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Nationwide hydrogen plan outlined
Federal government to develop National Hydrogen Strategy for future FCEV direction
20 Dec 2018
THE Australian federal government has announced a plan to develop a nationwide strategy for the integration of hydrogen both as an alternative powertrain source, but for a wider industry involving production and exporting.
Unanimously approved this week by the Council of Australian Governments (COAG) Energy Council, the aim of the National Hydrogen Strategy is to implement policies and measures to increase hydrogen use in areas such as transport and refuelling infrastructure, decarbonisation of the gas supply, interaction with electricity systems, energy storage and industrial processes.
It will also be used to establish a domestic hydrogen production industry that could become a world leader in exporting, due to Australia’s large renewable energy potential.
Speaking to GoAuto, Hyundai Motor Company Australia manager for future mobility and government relations Scott Nargar said Australia had huge potential for creating a hydrogen export industry on a global scale.
“We’ve got some of the best concentrations of solar and wind overlap anywhere in the world,” he said.
“You look at some of the coastline and some of the interior areas around the South Australian coast, Western Australian, up in Queensland on the coast and also the interior, those overlaps if you look at some of the mapping that’s been done by the CSIRO, we have a great opportunity to power not only Australia but the rest of the world moving forward. The rest of Asia-Pacific at least.”
The National Hydrogen Strategy will be developed throughout 2019 with input from groups such as Hydrogen Mobility Australia, and will start to be implemented from 2020 on.
For the transport sector, Mr Nargar anticipates hydrogen fuel-cell vehicles (FCEVs) will take up the role currently filled by diesel engines, for powering large cars, buses, trucks, trains, forklifts and such.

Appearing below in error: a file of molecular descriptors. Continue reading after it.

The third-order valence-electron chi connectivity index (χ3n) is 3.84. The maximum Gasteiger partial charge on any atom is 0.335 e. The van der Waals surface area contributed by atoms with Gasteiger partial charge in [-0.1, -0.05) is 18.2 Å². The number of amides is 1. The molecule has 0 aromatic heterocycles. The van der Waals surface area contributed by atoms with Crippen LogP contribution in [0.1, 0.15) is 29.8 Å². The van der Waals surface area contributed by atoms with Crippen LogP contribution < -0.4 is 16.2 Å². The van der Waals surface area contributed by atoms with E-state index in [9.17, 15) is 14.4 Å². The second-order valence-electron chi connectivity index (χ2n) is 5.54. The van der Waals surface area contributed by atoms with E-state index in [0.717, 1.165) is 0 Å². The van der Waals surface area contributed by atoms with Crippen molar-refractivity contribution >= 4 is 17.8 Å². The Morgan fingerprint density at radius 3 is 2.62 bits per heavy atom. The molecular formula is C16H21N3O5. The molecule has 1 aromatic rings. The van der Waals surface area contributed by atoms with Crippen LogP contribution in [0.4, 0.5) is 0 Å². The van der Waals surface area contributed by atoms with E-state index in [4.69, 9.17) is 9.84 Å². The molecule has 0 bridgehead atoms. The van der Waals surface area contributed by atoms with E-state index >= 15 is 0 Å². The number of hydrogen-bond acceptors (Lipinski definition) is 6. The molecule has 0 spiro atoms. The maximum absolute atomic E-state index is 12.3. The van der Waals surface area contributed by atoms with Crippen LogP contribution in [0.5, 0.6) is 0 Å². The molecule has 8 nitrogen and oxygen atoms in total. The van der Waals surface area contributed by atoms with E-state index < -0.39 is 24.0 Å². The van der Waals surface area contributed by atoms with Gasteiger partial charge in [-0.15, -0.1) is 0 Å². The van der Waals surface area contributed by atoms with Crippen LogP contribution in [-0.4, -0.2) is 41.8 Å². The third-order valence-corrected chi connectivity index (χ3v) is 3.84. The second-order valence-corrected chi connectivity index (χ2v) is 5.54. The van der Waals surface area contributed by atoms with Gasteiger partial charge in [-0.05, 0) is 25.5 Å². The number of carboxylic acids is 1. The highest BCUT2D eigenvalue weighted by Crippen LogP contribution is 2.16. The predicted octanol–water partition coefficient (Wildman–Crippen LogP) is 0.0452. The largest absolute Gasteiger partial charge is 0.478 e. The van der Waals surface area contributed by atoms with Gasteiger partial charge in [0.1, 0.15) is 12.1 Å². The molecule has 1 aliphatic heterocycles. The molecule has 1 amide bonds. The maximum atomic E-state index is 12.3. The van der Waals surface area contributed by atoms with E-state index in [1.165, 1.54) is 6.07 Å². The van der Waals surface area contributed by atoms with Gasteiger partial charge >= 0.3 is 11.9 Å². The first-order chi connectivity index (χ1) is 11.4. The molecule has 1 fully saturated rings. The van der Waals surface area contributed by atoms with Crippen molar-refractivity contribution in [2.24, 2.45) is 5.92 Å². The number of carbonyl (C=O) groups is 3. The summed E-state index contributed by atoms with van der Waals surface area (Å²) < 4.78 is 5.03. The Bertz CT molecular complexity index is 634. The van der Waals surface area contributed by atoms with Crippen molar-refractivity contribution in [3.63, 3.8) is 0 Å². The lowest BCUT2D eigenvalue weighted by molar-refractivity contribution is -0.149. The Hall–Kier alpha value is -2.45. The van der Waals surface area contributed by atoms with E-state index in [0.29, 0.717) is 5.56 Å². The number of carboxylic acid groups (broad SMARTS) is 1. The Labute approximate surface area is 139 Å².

A dedicated nationwide hydrogen policy framework is expected to generate thousands of jobs in Australia across areas such as manufacturing, research and development, retailing and distribution.
“Some of the studies have identified exactly where those jobs are,” said Mr Nargar.
“And it’s already starting to happen now with some of the jobs in research, some of the jobs in engineering, some of the projects that are starting to come on board and the hydrogen stations that are going to go online next year, there’s already jobs being created in those areas now.”
On a state level, the Victorian Labor government has announced it will invest $2 million to help increase the development of hydrogen energy technologies in Victoria.
The Victorian government has earmarked exports to Japan and Korea as potential avenues of business, and the grant will help fund investment into hydrogen research while investigating ways to draw on Victoria’s increasing renewable energy resources and natural gas pipeline infrastructure.
It has created a target of 50 per cent of energy to come from renewables by 2030, which it says will create thousands of jobs for Victorians.
Hydrogen Mobility Australia CEO Claire Johnson said the association was thrilled that the federal government has developed a nationwide strategy for the introduction of hydrogen technology.
“For us to recognise a future with less emissions, greater economic gains and healthier outcomes, we must act now to build infrastructure, develop policies and incentives, and produce an environment where hydrogen production, supply and use thrive,” she said. “A national hydrogen strategy will allow us to do exactly that.
“As the peak body for hydrogen, we will continue to engage with governments and industry to create the right policy landscape for the hydrogen sector to develop and increase public understanding of what a clean energy future with hydrogen means.”
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